"OBJECTIVE. To study the efficacy and safety of Super Malic, a proprietary tablet containing malic acid (200 mg) and magnesium (50 mg), in treatment of primary fibromyalgia syndrome (FM). METHODS. Twenty-four sequential patients with primary FM were randomized to a fixed dose (3 tablets bid), placebo controlled, 4-week/course, pilot trial followed by a 6-month, open label, dose escalation (up to 6 tablets bid) trial. A 2-week, medication free, washout period was required before receiving treatment, between blinded courses, and again before starting open label treatment. The 3 primary outcome variables were measures of pain and tenderness but functional and psychological measures were also assessed. RESULTS. No clear treatment effect attributable to Super Malic was seen in the blinded, fixed low dose trial. With dose escalation and a longer duration of treatment in the open label trial, significant reductions in the severity of all 3 primary pain/tenderness measures were obtained without limiting risks. CONCLUSIONS. These data suggest that Super Malic is safe and may be beneficial in the treatment of patients with FM. Future placebo-controlled studies should utilize up to 6 tablets of Super Malic bid and continue therapy for at least 2 months."

From this abstract, there is no indication that magnesium levels were actually tested.  The supplement that was used, was promoted by the manufacturer as helping fatigue through the combination of malic acid and magnesium.  The blinded study did not show any benefit.  However afterwards, patients were allowed to increase their dose, and at that point beneficial effects were seen.  This part of the study was not blinded, however, and no blinded follow-up study on the higher dose was ever done.  It also should be noted that like citrate, malate also has an alkalizing effect.  Malate can also increase urinary citrate.  Thus, the effects of magnesium malate are still very unclear, and if there are any benefits from it, it's not clear which properties of the supplement would be responsible for them.

Finally, there is the following study in Italian:

Minerva Med. 2000 Jul-Aug;91(7-8):137-40.
[Changes in intracellular calcium and magnesium ions in the physiopathology of the fybromyalgia syndrome]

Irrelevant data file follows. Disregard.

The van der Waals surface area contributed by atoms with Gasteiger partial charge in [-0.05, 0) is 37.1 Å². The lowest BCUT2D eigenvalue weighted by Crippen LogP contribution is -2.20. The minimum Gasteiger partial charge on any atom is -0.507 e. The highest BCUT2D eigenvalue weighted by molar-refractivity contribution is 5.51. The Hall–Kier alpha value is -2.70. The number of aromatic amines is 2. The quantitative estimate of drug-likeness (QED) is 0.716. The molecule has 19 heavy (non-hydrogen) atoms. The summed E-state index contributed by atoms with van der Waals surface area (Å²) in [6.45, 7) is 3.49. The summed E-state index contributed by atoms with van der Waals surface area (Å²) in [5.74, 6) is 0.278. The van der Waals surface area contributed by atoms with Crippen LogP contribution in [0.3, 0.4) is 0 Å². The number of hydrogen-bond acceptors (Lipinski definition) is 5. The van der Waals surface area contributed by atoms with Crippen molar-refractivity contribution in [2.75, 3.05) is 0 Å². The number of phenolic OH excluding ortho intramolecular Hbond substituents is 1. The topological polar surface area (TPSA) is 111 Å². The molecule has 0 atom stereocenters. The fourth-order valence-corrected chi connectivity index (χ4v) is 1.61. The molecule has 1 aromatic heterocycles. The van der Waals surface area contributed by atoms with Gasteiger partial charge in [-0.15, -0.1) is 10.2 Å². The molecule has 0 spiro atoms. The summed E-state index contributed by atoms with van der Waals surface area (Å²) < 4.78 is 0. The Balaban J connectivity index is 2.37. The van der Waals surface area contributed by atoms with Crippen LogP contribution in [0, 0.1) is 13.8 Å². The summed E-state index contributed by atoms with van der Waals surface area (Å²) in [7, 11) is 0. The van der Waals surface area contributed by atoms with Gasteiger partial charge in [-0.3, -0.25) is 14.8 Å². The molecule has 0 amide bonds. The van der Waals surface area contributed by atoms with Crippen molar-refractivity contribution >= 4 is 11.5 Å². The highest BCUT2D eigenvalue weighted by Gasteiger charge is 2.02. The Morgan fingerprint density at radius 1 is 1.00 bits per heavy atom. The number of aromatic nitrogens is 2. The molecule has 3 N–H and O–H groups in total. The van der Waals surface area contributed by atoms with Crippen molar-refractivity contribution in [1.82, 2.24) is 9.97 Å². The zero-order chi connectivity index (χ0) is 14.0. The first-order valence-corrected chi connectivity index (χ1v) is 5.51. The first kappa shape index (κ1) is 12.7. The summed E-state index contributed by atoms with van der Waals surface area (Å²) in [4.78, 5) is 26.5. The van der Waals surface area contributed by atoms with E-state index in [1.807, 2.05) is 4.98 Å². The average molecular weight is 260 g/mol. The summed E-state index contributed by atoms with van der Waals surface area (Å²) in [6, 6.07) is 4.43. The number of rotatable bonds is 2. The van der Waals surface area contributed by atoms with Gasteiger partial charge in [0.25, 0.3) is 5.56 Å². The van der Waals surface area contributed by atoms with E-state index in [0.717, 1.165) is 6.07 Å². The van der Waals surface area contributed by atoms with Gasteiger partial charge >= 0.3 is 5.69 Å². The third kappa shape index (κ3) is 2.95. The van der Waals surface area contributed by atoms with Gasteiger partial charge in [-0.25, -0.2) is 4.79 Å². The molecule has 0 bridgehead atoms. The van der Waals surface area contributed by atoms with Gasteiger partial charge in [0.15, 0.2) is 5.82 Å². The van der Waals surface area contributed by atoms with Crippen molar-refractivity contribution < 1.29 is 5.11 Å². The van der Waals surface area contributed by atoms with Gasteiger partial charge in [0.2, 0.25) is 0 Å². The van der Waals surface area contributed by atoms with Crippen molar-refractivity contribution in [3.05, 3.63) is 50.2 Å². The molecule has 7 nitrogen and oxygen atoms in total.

"BACKGROUND: Calcium and magnesium ions play a key role in the physiology of muscular contraction: changes in calcium ions concentration may be involved in the pathogenesis of fibromyalgia. Since the plasmatic levels of calcium and magnesium in fibromyalgia patients is always in the normal range, it seemed interesting to evaluate the intracellular calcium and magnesium concentration. METHODS: The study was carried out on two groups of subjects: 100 affected by fibromyalgia and 40 healthy controls. RESULTS: The results obtained show that in fibromyalgia patients the intracellular calcium and magnesium concentration seems to be a peculiar characteristics of fibromyalgia patients and may be potentially responsible for muscular hypertonus. CONCLUSIONS: It is still to be confirmed the effective role of this anomaly in the pathophysiology of fibromyalgia and the potential role of drugs active on calcium homeostatis."

These Italian researchers had published an earlier study, where only intracellular calcium was tested.  Here they also test magnesium.  However, the text of both studies are not available for viewing on the web.  A lot of people assumed from reading the abstract, that they were testing intracellular muscular levels.  However, that would have involved muscle biopsies, which would have been very expensive if 140 people were tested.  I obtained a copy of the later study, and discovered that they were testing platelet intracellular levels.  Platelet intracellular magnesium and calcium can be influenced by a host of factors, such as neurochemical, hormonal, or antioxidant dysfunctions.  However, their levels have no correlation with muscular intracellular levels.

Interestingly, two of the researchers listed on that study, took part in a later study:

Pain. 2002 Dec;100(3):259-69.
Reactivity to superficial and deep stimuli in patients with chronic musculoskeletal pain.

"Fibromyalgia is a syndrome of unknown origin which displays interesting aspects of chronic pain, including deep pain and hyperalgesia to deep and superficial stimuli. It is agreed that there are no distinctive muscle changes that can define fibromyalgia in terms of specific muscle pathology while several lines of evidence suggest that the pain experience of fibromyalgia patients is partly the result of disordered sensory processing at the central level. Indeed, with respect to control subjects, fibromyalgia patients display lowered thresholds for experimentally induced heat pain, pressure pain and lowered pain threshold and pain tolerance to electrical stimuli."

These researchers obviously believe that fibromyalgia is not simply a muscle pain condition, but that pain processing is disrupted in a general manner, as displayed by the fact that peripheral pain thresholds are lowered in the fibromyalgia.

By the way, here's another study which was conducted by these same Italian researchers:

Minerva Med. 1999 Jan-Feb;90(1-2):39-43.
A new approach to the treatment of fibromyalgia syndrome. The use of Telo Cypro.